Fred Ecoffey: Legendary Lakota Horseman | TSLN.com

Fred Ecoffey: Legendary Lakota Horseman

by Rhonda Sedgwick Stearns
for Tri-State Livestock News
Fred Ecoffey started more than 17,000 races and won nearly 3,000 of those, mostly on Nebraska tracks. Courtesy photo.
Fred Ecoffey

The wide, rich grasslands that merge South Dakota and Nebraska below the rugged Badlands have produced fine horses for more than two centuries. History tells us the Lakota crossed the Missouri River into that region around 1740, soon after acquiring their first horses. Magnificent horsemen all, some were superlative – like the Ecoffey clan, who’ve cut a broad trail across the horse world for well over a century.

Princess Blue Water, whose mother was Chief Red Cloud’s sister, was a young child in 1887 when her entire family and the rest of Buffalo Bill’s entourage shipped off to London as part of the American Exhibition for Queen Victoria’s Golden Jubilee. Little did she know the equine legacy her future son Frank “Posey” Ecoffey would spawn.

Born near Wounded Knee Creek in 1901 with “horse” in his blood and an eye for the good ones, Posey favored Thoroughbreds, initiating a breeding program that would excel on fast tracks across a wide region for decades. In the 1920s, before motorized horse vans, Posey and his family trailed their fast horses to and from favorite fair circuits in Nebraska, Wyoming and South Dakota. That was undoubtedly the best conditioning program ever – up and down through rock and sand, across rivers, coulees, brakes and prairies. Some of the winning-est Ecoffey horses were Fire Catcher, Tom Harvey, Replow, and Tiny Ruby. Fans could spot other Ecoffey entries on racing sheets by the appearance of “Posey’s” in the horses’ registered names, like “Posey’s Petal”.

Along with his fast horses Posey raised fine horsemen to train and campaign them to glory. Horses were life and lifestyle for Posey and wife Irene, daughters Catherine and Betty, and sons Robert “Bob” Gilbert and Fred. Gilbert and Bob acquired their father’s training skills while the more lightweight Fred was a natural jockey, and soon the name Ecoffey resounded wherever oval dirt tracks were found.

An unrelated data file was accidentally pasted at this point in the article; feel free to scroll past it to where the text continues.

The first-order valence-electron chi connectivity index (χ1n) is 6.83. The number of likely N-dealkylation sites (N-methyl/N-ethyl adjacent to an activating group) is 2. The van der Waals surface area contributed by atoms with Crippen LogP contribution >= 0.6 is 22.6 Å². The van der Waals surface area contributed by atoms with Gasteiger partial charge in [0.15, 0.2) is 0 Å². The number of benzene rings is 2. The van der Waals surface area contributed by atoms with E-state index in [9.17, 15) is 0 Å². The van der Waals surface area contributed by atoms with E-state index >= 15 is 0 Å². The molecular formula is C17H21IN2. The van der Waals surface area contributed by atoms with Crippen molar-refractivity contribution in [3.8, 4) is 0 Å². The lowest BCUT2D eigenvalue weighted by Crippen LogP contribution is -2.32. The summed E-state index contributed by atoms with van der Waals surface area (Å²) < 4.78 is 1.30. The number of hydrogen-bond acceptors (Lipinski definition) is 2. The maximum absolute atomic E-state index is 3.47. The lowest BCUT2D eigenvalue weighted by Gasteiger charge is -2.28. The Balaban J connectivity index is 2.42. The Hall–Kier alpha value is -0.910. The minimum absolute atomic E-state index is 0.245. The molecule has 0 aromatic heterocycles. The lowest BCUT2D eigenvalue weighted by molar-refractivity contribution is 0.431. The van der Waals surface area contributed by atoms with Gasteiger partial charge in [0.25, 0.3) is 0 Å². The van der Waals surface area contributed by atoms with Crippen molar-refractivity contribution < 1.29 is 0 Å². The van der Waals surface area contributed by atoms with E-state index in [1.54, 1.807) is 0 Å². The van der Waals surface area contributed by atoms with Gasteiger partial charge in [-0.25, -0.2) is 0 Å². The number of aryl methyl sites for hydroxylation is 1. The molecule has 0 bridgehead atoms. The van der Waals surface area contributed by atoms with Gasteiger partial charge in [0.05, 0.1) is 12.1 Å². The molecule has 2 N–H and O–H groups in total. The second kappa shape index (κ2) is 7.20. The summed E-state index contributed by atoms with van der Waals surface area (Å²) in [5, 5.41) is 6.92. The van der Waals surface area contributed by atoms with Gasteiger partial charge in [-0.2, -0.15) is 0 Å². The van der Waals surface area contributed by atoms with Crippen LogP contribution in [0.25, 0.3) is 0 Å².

Posey insisted that Fred, born in 1937, finish high school before becoming a jockey. He was eager for the task and today recalls, “It just came naturally to me. I never had anyone show me or help me. But I remember one rider I admired very much, Boyd Morris.”

Posey excelled in horse racing into his 90s, His son Fred’s competitive spirit is undimmed today at 78; the spry 138-pounder regularly drives 40 miles into Gordon, Nebraska to bowl and play golf. He’s been heard to mutter about “old guys riding around in their golf carts” . . . personally preferring to walk the course, because he can.

The Professional Indian Horse Racing Association honored Fred at the 2016 Oglala Nation Fair for his part in “paving the way for the modern emergence of Indian Relay.” The crowd was probably shocked to learn this modest, humble man started more than 17,522 races and won 2,683 of them. Some 2,400 of those wins were on Nebraska tracks – Fonner Park at Grand Island, Columbus; State Fair Park at Lincoln; Omaha’s AkSarBen – making Fred Ecoffey “the winningest jockey in Nebraska history.”

Fred’s daughter Renee says, “Dad always preferred to ride the Nebraska tracks and stay closer to home. He did ride in Chicago a while, and when someone he’d ridden for called him to ride a good horse in a big race we’d sometimes go. I remember one of those trips to Raton, New Mexico when I was little.”

Fred says he went to other meets, but only in the fall, after the Nebraska meets were over. “I went to Chicago with a trainer a couple times, and stayed with him there. I rode at New Orleans Fairground one winter too; that trainer had a nice string of horses. Over the years I always rode ‘first call’ for one trainer, riding all his horses before I’d ride for anyone else. Then if they wanted me to go to another track with them I might. Some of the trainers I rode for were Elmer Pringle– way back when I first started–then later Everett Persinger, up ‘till I quit. I was with Kenneth Kirby the longest. I was with my agent Jim Beddow for nearly quarter century . . . he may not have been the best agent, but he was always honest.”

There were plenty of thrills and spills in Fred’s long career. A 2015 article on Finish Lynx News reports “only a few triple dead heats have ever been recorded” – but Fred Ecoffey was privileged to be a participant in one such rare event. Asked if that was a thrill he paused, then said, “I don’t know. I was kind’a upset it turned out that way, because I wanted to win! But it made history.”